Holladay man owns 5 Datsun 510s

Holladay man owns 5 Datsun 510s

(James Campbell)

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Editor's note: This is part of a series at KSL.com featuring some of Utah's coolest cars. If you own a customized vehicle — from sports cars to semitrucks — email fjolley@ksl.com with a photo of the vehicle and a brief description for consideration.HOLLADAY — If you don’t think James Campbell’s 1970 Datsun 510 is cool, read on as this car is presented.

Datsun built the 510 from 1968 to 1973; it came as a two-door, four-door and wagon model. It had 96 horsepower, a 4-speed stick shift, and independent suspension, which was a big deal back then. The coolness factor started when 510s started winning races, beating far more expensive competitors. It became known as the “poor man’s BMW,” and Campbell’s 510 is often mistaken for one.

Campbell grew up on muscle cars but got the 510 bug when his neighbor took him for a ride in his Peter Brock race car replica. The sound and ride hooked him. He now owns five of them.

His red 1970 car spent most of its years green, owned by a grandmother who babied it over its 40,000 miles. When she passed away, her acquaintance who had been eyeing the car picked it up. Campbell bought it from him and got to work.

It ran and drove, but had issues: The brakes were shot and it wouldn’t idle. He re-did the interior, giving it a factory look. He changed it from the 3-speed automatic to four on the floor from a 240Z. He restored the wheels and hubcaps, rechromed the chrome and polished the stainless steel, changed the suspension and polished the valve cover. Campbell said the engine compression was fine, but he still had to fix some leaks.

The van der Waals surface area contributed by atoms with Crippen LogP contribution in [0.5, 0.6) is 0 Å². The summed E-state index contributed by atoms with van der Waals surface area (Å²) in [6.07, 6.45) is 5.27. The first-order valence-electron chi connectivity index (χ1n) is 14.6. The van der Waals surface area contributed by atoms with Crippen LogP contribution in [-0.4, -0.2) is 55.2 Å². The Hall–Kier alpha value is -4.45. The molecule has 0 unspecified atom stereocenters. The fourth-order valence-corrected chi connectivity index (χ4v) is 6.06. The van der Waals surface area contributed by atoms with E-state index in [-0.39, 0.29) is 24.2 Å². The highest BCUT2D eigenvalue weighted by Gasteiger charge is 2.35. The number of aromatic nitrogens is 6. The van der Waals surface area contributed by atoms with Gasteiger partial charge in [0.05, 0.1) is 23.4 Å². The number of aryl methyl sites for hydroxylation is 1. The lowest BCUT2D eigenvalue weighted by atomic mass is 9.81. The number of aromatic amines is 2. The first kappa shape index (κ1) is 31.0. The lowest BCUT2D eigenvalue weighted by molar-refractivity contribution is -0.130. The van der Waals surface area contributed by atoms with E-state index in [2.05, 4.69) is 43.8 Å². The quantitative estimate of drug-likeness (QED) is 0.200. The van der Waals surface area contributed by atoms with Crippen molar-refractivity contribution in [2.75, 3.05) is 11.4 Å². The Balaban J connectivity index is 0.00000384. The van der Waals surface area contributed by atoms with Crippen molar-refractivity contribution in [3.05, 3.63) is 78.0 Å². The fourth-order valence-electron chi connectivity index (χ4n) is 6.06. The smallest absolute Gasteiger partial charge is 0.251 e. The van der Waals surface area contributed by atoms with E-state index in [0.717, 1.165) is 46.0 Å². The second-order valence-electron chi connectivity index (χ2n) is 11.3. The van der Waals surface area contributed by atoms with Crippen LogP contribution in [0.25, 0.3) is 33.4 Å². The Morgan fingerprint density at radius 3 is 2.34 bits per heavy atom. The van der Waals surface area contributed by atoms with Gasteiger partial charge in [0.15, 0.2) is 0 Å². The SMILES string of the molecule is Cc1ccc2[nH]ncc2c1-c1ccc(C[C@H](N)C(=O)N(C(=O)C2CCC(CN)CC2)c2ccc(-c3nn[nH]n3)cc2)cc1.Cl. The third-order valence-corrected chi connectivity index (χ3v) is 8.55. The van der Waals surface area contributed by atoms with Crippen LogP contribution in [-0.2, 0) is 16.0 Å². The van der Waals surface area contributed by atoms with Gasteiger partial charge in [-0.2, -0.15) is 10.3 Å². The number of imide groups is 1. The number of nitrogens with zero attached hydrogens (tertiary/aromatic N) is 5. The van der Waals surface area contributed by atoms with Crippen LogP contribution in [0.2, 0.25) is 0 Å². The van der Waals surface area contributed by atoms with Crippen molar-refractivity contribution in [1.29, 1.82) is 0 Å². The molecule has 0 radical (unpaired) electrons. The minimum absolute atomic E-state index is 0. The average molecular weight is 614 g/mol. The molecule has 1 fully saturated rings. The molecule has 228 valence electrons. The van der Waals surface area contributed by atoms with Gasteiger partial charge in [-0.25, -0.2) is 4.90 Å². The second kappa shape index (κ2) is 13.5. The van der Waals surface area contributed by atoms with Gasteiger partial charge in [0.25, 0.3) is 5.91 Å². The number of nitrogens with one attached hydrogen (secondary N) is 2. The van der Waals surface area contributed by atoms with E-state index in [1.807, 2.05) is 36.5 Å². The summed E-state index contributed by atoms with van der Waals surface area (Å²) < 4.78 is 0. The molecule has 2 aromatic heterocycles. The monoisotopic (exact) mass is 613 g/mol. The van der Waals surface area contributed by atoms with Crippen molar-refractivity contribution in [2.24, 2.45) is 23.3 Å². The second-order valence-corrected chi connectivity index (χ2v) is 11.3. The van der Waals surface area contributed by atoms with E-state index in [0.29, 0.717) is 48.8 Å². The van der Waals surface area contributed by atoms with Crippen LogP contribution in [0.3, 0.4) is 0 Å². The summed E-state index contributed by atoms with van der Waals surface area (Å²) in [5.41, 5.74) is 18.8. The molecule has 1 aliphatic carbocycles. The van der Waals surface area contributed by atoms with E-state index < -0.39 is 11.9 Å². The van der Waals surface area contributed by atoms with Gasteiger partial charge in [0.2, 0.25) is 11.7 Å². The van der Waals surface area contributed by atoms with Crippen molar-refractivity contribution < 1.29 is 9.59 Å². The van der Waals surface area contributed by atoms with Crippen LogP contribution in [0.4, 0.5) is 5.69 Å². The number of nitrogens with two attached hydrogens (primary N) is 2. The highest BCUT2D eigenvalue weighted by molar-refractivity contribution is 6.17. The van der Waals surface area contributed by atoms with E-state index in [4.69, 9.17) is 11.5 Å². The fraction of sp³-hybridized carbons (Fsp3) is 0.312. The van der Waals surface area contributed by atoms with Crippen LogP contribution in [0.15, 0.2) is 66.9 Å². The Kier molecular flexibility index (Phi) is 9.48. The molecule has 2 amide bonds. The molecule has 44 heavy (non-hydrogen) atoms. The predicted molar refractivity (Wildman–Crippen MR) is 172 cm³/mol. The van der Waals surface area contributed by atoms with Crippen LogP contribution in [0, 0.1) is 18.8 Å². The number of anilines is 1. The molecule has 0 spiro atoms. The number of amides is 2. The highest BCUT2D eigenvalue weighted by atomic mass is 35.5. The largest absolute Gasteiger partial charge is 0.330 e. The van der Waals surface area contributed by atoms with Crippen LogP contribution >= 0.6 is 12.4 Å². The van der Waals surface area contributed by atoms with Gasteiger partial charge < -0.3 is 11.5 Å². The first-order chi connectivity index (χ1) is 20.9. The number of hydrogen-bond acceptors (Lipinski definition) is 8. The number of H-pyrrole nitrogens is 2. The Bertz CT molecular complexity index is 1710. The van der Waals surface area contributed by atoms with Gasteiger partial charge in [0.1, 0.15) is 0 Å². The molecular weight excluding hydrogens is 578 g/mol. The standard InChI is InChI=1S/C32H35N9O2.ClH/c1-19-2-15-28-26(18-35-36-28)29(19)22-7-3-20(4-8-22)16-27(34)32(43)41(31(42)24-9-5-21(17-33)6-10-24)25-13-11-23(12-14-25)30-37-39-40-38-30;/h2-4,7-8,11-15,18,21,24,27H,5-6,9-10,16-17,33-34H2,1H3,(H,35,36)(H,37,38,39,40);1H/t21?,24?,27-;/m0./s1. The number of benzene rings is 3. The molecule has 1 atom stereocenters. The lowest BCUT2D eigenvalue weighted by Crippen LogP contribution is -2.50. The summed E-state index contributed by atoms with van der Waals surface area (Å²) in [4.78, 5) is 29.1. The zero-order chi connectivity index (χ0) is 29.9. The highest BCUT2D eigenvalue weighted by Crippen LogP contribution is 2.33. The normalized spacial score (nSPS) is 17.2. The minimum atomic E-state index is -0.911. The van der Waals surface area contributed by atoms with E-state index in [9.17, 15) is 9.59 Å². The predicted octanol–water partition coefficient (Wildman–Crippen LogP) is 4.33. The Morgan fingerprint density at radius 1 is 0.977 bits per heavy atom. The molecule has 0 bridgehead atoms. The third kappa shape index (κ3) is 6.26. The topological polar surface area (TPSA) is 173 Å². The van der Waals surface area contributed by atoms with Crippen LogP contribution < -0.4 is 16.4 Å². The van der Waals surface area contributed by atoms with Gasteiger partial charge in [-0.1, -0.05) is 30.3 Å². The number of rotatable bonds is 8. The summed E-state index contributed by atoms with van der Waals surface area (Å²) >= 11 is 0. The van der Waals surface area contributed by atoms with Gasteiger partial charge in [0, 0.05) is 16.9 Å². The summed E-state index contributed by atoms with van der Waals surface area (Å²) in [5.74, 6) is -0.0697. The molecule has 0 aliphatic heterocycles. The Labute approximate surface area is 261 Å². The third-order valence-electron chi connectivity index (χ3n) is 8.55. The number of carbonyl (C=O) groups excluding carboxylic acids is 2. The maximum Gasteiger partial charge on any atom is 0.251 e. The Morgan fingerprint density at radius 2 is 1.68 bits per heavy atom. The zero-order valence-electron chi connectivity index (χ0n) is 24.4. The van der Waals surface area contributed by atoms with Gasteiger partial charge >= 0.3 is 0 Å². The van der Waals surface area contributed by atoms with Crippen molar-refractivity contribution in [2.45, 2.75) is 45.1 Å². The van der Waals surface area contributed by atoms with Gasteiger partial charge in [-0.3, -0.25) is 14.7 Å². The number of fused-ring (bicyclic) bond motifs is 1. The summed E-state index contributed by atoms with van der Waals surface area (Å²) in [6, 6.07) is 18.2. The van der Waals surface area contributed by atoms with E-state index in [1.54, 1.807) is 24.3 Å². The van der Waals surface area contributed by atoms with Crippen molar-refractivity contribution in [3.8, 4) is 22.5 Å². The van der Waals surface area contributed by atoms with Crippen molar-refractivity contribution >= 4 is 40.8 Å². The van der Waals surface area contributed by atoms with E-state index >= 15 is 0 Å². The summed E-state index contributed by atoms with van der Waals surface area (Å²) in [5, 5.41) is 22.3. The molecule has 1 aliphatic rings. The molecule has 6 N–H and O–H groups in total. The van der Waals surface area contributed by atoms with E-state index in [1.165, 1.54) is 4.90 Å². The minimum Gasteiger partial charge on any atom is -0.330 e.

When rust repair led to a full teardown and new door gaskets, he decided he may as well go for a color change, choosing a red from the Fairlady Roadster.

The list of the changes he made goes on, but the surprising part is what he didn’t do — modify it. It’s hard to find a 510 where someone hasn’t replaced the seats, engine and everything else — even Campbell is making modifications on his other 510s. But his 1970 vehicle looks factory fresh. He says he gets a thumbs up when he takes it out and can’t go anywhere without someone telling him a story about their own or a friend’s 510.

While he said he bought this 510 intending to keep it, it is now posted for sale in the KSL Cars classifieds. He plans to use the proceeds to get another 510 painted.

If you don’t think a bone-stock 1970 Datsun is cool, rest assured there are those who do. Campbell said one not as nice as his sold last year for $30,000. The market is not the same as for some better-known cars, so this one will probably have to find a buyer overseas.

Check out the photos for before/after pictures.

Brian Champagne has reported on cars for more than nine years. He holds a master's degree in communications from the University of the Pacific and teaches at Utah State University.


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